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Commanders join forces with Recycle Track Systems for a Day of Service in Fort Dupont Park


Dozens of Commanders employees kicked off NFL Draft week by gathering alongside partner Recycle Track Systems (RTS) to help the Anacostia Watershed Society pick up trash in Fort Dupont Park.   

"A day like today is in line with our organizational values of impact and honor. For us, honor is being good stewards of our community and seeing ourselves as more than a football franchise," Commanders team president Jason Wright said to open the day of service. "[We] want to contribute to our community in a way that's net positive -- not just to the economic impact around the area, not to just to the psyche of the area when we win but to the social impact and quality of the area." 

A collaborative effort between RTS and the Commanders, Monday's clean up event was rooted in the organizations' shared vision of being agents of environmental change in the D.C., Maryland and Virginia area. That goal is propelled by the mission of RTS, who is pioneering a better way to manage waste and recycling using AI powered sensors and a range of sustainability services that reduce environmental impact. 

"We combine cutting-edge technology with good old-fashioned hard work to collect waste and recycling, and more importantly, to make sure it goes to the right place." RTS's Executive Vice President of Operations, Yirico Alexander explained.  

For members of the region's NFL franchise, putting in old-fashioned hard work to clean up and beautify the Anacostia Watershed area also comes with a degree of historical significance. The team's previous, famous home, RFK Stadium, sat less than a mile from the Anacostia River. 

"The Washington Commanders have been such an important part of our community and been integral to the life of the community in the watershed," Anacostia Watershed Society President Christopher Williams said. "[The Commanders] have been citizens of it for decades, and it's just great to have this group clean up the watershed and help conserve and restore it."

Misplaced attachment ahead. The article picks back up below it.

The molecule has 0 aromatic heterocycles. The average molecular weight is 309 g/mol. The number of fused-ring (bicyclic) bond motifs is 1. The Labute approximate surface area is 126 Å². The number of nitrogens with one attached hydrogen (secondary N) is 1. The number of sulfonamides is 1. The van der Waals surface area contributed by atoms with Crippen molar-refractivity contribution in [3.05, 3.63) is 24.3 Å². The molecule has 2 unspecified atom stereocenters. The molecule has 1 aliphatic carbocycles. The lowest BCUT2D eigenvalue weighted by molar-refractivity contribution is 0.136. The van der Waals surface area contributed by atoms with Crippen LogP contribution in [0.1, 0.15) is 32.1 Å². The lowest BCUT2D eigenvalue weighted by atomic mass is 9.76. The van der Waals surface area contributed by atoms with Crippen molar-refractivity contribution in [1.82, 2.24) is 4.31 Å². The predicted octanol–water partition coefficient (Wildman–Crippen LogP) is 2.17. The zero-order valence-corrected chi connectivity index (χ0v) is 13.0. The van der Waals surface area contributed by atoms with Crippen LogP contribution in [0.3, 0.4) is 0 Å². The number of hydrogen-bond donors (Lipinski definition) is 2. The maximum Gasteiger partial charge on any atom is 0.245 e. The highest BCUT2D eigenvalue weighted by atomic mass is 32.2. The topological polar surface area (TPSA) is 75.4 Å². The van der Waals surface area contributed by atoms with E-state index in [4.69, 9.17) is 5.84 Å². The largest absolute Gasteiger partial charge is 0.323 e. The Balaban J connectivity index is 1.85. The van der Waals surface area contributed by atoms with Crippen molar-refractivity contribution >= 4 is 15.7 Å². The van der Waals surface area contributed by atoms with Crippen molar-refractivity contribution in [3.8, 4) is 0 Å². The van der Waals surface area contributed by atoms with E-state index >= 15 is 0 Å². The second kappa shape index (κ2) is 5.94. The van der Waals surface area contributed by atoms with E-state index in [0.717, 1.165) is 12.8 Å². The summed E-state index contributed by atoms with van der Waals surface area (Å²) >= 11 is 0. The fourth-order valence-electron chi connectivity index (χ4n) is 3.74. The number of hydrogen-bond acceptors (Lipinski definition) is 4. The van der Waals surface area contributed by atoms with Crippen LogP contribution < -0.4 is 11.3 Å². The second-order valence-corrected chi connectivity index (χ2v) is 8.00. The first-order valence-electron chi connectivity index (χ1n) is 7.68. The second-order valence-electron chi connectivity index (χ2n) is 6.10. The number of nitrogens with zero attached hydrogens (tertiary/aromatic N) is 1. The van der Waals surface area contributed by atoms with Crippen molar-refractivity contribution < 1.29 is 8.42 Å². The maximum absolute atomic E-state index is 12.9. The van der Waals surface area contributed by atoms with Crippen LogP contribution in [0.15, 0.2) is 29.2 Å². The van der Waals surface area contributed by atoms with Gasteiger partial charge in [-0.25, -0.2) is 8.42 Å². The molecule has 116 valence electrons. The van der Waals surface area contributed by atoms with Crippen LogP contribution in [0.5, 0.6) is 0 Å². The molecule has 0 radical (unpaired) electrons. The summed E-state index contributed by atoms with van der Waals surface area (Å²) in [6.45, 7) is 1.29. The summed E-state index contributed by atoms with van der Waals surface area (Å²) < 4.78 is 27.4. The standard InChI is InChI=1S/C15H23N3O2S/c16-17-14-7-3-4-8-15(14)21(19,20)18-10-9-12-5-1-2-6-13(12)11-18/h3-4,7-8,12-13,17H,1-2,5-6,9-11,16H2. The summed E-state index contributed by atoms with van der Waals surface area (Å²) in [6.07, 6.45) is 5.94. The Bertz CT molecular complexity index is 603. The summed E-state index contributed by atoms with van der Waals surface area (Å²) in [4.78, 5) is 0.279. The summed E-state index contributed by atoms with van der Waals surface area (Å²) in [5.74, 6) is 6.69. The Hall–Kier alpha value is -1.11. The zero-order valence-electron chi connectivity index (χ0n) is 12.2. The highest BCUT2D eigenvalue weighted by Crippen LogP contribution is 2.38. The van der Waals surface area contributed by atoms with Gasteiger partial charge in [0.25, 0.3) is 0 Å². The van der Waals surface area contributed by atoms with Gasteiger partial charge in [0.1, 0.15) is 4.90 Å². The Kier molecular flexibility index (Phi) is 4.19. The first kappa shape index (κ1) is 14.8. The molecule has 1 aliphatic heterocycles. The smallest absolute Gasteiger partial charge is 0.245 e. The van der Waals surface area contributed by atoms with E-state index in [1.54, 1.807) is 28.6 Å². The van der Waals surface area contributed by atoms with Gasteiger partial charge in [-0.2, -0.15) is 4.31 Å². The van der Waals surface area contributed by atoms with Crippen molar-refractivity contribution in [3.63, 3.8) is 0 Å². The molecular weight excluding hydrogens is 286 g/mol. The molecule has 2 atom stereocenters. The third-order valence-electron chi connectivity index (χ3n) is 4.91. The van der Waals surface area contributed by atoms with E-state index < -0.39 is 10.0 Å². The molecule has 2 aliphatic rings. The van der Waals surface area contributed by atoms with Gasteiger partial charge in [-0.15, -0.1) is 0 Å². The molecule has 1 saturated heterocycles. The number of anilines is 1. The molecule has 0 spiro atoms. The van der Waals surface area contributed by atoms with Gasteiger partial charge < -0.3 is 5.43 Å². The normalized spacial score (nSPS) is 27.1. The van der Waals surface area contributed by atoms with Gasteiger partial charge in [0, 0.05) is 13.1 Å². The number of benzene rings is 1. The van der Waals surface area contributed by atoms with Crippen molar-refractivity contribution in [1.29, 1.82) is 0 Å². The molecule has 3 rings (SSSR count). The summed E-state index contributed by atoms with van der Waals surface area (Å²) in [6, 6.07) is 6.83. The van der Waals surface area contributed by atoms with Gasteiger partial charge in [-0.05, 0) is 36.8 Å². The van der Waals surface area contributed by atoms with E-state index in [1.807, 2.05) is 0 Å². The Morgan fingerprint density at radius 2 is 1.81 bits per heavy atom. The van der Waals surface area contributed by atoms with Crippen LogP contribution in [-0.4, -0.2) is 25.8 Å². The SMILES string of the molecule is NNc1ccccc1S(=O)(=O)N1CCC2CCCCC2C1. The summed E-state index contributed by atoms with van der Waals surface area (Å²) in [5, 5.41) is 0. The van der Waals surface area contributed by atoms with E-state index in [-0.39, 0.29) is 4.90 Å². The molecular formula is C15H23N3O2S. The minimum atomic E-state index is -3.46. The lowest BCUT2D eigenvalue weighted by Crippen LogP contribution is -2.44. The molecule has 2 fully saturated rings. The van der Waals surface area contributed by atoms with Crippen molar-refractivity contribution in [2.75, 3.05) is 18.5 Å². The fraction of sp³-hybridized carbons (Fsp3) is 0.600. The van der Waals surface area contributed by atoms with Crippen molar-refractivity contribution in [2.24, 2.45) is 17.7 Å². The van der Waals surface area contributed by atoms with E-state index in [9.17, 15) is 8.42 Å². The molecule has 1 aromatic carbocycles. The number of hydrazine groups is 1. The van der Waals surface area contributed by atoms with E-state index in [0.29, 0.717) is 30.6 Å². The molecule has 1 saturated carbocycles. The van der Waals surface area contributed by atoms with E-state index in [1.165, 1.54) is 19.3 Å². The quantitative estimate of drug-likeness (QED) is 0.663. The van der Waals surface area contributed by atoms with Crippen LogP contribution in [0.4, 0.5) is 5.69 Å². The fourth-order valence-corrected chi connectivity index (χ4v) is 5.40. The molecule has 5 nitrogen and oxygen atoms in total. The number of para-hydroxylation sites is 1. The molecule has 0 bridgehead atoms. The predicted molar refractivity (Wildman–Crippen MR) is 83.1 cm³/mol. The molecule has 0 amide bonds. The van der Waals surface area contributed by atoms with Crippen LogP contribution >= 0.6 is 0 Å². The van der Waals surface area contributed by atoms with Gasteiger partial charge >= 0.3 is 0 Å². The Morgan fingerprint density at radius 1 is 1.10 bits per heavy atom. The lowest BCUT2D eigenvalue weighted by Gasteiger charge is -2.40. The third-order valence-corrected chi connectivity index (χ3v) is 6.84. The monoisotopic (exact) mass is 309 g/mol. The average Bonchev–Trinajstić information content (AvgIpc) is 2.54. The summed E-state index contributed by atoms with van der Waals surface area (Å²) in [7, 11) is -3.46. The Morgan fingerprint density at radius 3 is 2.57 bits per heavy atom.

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Monday's work began with a stress-free shuttle ride from FedExField, which was made possible by DTS Transportation. Once Commanders employees arrived at Fort Dupont Park, they were equipped with gloves and tools and were divided into five groups. With two bags in tow for bottles and other trash respectively, the units dispersed in many different directions to hunt out litter and separate their findings.  

"From the outside the park looked pretty clean and all tidied up but once we got back into the woods there was a lot to uncover," said Leigh Wallace, Washington's Director of Membership Services. "We got a lot of trash out of the woods and out of the stream which obviously would be flowing elsewhere." 

After nearly two hours scouring the surrounding areas, the groups returned with their hauls, which were collected by Anacostia Watershed Society's team and disposed of by RTS. For many, the several bags accumulated by day's end was impressive and a testament to what can be done when individuals join forces for a greater cause. 

"My big takeaway from today was just how much we can accomplish as a team," said Terry Roy, Vice President of Premium Hospitality. "I think about the small bits of trash that we individually picked up throughout and how much that ended up being in total at the end." 

The day was capped off with a pizza lunch in the park thanks to a kind gesture from Paisano's Pizza. Everyone that assembled for the cleanup left the space better than they found it and cultivated an interconnectedness among the many thousands who enjoy this land.  

"Cleaning up in the community is important for our health. It's important for our safety and our wellbeing," Alexander said. "But it's not just about picking up litter and cleaning up the streets, it's about building a sense of community."

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